SUBMITTED ON BRIEFS ORAL ARGUMENT: October 3, 2017
OF A DECISION OF THE COURT OF APPEALS Reported at 373 Wis.2d
214, 890 N.W.2d 592');">890 N.W.2d 592, PDC No: 2017 WI.App. 6 - Published.
Court Racine County, L.C. No. 2011CF414, Allan B. Torhorst,
David W. Paulson, and Wayne J. Marik Jusge.
the defendant-appellant-petitioner there were briefs filed
and an oral argument by Andrew R. Hinkel, assistant state
the plaintiff-respondent there was a brief filed by Sarah L.
Burgundy, assistant attorney general, and Brad D. Schimel,
attorney general, and an oral argument by Sarah L. Burgundy.
WALSH BRADLEY, J.
The petitioner, Michael L. Washington
("Washington"), seeks review of a published court
of appeals decision affirming his judgment of conviction and
the circuit court's order denying his postconviction
motion. He asserts that the court of appeals
erred in determining that, by his conduct, he waived his
statutory right to be present at trial.
Washington specifically contends that his right to be present
at trial pursuant to Wis.Stat. § 971.04(1) (b) (2013-14)
was violated. He argues that the court erred in
determining that his conduct waived his statutory right to be
present given that § 971.04(3) permits waiver only after
the trial has begun.
We conclude that Wis.Stat. § 971.04(3) does not apply
here. It does not place any limitation on a defendant's
ability to waive the right to be present at any portion of
We further determine that Washington, by his conduct, waived
his Wis.Stat. § 971.04(1) right to be present at trial.
Although we reach this determination under the facts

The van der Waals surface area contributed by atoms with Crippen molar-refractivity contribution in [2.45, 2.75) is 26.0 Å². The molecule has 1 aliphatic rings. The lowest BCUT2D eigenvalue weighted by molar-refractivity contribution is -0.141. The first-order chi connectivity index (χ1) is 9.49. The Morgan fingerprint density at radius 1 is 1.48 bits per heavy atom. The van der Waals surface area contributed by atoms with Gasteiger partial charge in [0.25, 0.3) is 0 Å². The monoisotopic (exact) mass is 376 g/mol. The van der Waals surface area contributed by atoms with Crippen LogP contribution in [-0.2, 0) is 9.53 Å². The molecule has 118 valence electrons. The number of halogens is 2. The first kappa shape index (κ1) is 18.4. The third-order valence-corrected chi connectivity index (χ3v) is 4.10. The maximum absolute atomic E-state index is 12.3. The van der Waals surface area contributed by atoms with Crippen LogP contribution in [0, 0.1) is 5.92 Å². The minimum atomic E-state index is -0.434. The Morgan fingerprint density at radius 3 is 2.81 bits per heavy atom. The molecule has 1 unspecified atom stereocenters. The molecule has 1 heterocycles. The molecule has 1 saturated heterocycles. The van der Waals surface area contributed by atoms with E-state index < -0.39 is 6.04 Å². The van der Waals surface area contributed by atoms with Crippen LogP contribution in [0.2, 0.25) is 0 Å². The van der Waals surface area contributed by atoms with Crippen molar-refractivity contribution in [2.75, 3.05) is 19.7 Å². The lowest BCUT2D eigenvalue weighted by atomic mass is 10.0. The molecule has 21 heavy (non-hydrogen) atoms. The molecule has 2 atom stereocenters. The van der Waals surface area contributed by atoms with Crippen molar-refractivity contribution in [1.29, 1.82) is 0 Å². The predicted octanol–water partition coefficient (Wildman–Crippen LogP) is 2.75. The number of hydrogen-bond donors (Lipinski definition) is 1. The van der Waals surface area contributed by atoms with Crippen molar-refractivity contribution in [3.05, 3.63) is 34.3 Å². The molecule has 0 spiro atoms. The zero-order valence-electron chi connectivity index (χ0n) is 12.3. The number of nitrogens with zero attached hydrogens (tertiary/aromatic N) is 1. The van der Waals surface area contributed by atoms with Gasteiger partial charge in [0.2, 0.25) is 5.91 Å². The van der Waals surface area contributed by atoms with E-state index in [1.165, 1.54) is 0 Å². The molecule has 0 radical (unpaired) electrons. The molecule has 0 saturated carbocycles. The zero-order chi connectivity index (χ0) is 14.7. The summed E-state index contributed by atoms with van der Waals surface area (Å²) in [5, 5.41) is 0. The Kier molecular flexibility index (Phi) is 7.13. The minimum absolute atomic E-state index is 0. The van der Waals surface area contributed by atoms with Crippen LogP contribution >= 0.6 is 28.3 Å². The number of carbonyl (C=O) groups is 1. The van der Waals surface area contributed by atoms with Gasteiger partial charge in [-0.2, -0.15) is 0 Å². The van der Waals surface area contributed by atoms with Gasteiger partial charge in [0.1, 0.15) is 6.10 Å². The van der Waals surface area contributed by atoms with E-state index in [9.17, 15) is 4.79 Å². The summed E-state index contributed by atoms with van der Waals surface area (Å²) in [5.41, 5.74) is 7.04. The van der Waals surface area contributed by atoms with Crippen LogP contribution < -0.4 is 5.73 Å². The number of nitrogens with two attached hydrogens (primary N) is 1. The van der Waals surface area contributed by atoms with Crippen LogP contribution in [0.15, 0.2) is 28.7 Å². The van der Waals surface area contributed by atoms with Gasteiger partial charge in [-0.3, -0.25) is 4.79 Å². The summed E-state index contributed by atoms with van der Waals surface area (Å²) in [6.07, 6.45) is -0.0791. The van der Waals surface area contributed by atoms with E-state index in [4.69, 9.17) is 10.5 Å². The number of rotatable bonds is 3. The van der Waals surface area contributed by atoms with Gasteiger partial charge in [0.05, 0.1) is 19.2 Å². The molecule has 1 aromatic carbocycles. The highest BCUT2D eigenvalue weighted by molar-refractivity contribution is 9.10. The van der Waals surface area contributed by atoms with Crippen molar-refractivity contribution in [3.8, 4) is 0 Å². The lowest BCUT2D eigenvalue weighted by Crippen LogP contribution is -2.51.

presented, we emphasize that the best practice is an
on-the-record waiver colloquy.
Accordingly, we affirm the decision of the court of appeals.
The State charged Washington with burglary and obstructing an
officer. He was apprehended near the apartment where the
burglary occurred and was uncooperative with law enforcement.
Washington's first appointed attorney was allowed to
withdraw from the representation due to a breakdown in the
attorney-client relationship. Less than a month later,
Washington's second appointed attorney filed a motion to
withdraw as counsel, citing an attorney-client relationship
that was "irreparably broken" and a
"fundamental difference of opinion regarding what
defenses are appropriate and viable in this case." The
circuit court granted the motion to withdraw and a third
attorney was appointed to represent Washington.
Washington's third appointed attorney also moved to
withdraw. The circuit court initially granted the motion, but
then rescinded its ruling to give effect to Washington's
previously filed speedy trial demand.
On the eve of jury selection, Washington's third
appointed attorney again moved to withdraw, citing a broken